Proper control of music is such a crucial element in bringing out the best in each dramatic scene, for music can either define the moment or monotize the emotional surge when imported at the wrong timing.  The film’s musical director successfully accentuated the height of emotions through the interplay of momentary pauses and shift in dynamics, where the instrumental music is played with certain interruptions to dramatically highlight the speaking character’s words. The mellow music of violin and guitar accompaniment suits the predominantly dramatic film, with almost the entire film banking on natural sounds (NATSOT) of busy roads, screeching cars and beach waves, among others.


The commendable cinematography of Zhang Yin also included an impeccable lighting direction that definitely suits the ever-changing tempo and mood of the story. The three-part film presents the highs and lows of each character, which demands a coherent shift from dark lighting to light-hued lighting, and vice versa.  Breaking down the exploits of the characters entails a smooth shift of lighting themes from time to time, and it was exquisitely done by the cinematographer, making similar patterns of scenes easily identifiable according to lighting mood.


The shift from the highs and lows consist of five common lighting themes- the dim, yellow lighting, bright yellow lighting, grayish-blue light, illuminated light,  and the rest is natural lighting. Yellow lighting undeniably proved conducive for deep, intimate conversations, with dim, yellow lights overtaking most of Liu Yazi’s confidential meetings with Attorney Kamy and Doctor Wan, while bright yellow lights lent the romantic vibe during an isolated talk between Liu Yazi and her boyfriend, Law Chun Ming. Grayish-blue lighting, on the other hand, works best for Yazi’s gloomy and painful episodes in her room, including her secret breakdowns and stressful pregnancy. For a playful and carefree vibe, the cinematographer also injected an illuminating effect to a series of scenes held at a park, where kids are running around, fumbling with kites, and are brimming with pure childish glee. Liu Yazi’s fascination with bubbly kids and with warm, loving families was clearly-demonstrated in the scenes,  where she even trodded on the grass barefooted,  twirling around like a little girl whisked in a dream. In the same set of fancy scenes comes a giddy element of surprise- tycoon Yuk Cheong, the biological father of Yazi’s babies, becomes totally smitten with the ever-blushing Yazi.  The illuminated onscreen appeal actually justified the subsequent, romantic scenes between Yuk Cheong and Liu Yazi.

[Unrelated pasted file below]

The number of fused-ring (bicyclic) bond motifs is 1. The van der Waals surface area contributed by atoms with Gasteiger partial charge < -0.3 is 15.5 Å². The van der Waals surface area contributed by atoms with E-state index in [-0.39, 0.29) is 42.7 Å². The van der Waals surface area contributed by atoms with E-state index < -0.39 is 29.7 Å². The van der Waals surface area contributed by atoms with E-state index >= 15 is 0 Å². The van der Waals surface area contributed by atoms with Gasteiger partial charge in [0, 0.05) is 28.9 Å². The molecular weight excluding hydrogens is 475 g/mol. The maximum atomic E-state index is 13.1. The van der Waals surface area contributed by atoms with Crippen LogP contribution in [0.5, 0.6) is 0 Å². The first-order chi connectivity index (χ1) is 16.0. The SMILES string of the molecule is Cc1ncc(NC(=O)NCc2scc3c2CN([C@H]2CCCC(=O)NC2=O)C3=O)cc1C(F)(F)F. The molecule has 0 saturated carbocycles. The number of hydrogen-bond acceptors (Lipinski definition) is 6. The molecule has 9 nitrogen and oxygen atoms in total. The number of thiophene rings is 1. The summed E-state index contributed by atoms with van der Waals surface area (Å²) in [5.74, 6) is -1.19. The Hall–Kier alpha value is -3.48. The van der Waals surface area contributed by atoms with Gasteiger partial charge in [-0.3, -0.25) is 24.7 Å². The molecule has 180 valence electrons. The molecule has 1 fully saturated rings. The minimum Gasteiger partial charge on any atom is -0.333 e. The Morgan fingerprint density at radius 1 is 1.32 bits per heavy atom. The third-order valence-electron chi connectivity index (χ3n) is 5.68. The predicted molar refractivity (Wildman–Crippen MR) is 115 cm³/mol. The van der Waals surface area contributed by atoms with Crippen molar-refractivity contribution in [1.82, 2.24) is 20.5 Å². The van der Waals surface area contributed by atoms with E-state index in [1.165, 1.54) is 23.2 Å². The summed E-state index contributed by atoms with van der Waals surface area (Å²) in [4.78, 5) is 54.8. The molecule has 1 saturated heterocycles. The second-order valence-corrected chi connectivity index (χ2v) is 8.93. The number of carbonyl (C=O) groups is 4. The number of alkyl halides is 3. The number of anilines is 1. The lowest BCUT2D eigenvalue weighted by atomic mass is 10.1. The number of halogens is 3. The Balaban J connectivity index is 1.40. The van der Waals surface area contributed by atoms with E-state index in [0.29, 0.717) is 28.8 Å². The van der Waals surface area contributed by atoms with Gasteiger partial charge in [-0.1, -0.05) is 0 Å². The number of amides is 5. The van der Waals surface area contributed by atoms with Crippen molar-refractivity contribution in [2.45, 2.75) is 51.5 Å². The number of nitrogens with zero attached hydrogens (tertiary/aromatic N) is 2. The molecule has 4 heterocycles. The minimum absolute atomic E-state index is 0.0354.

A silhouette of a man darting past the door is also an ideal lighting effect in one of the scenes where a certain stranger starts knocking on Yazi’s door- a suspenseful scene which heightened Yazi’s anxiety. Another incredible lighting effect injected to the movie is the natural rays of the sun that penetrated in one of the church windows where Yazi was standing by- a round ball of radiant light that shone brightly on her face that made her look like the ever-glowing face of the Virgin Mary.


The pool of cast members also did not disappoint, as they nailed the roles they portrayed as if the roles were tailor-made for them. Liu Yazi’s innocent yet infallible inner strength was perfectly delivered by Chih-ying Chu; Yuk Cheong’s masculine and regal persona, suits Jacky Cheung perfectly; while Cherri In’s take on the role of mean girl tabloid starlet Tracy Ty doesn’t look like film-acting at all. Not a single actor outshined another; the casting was superb.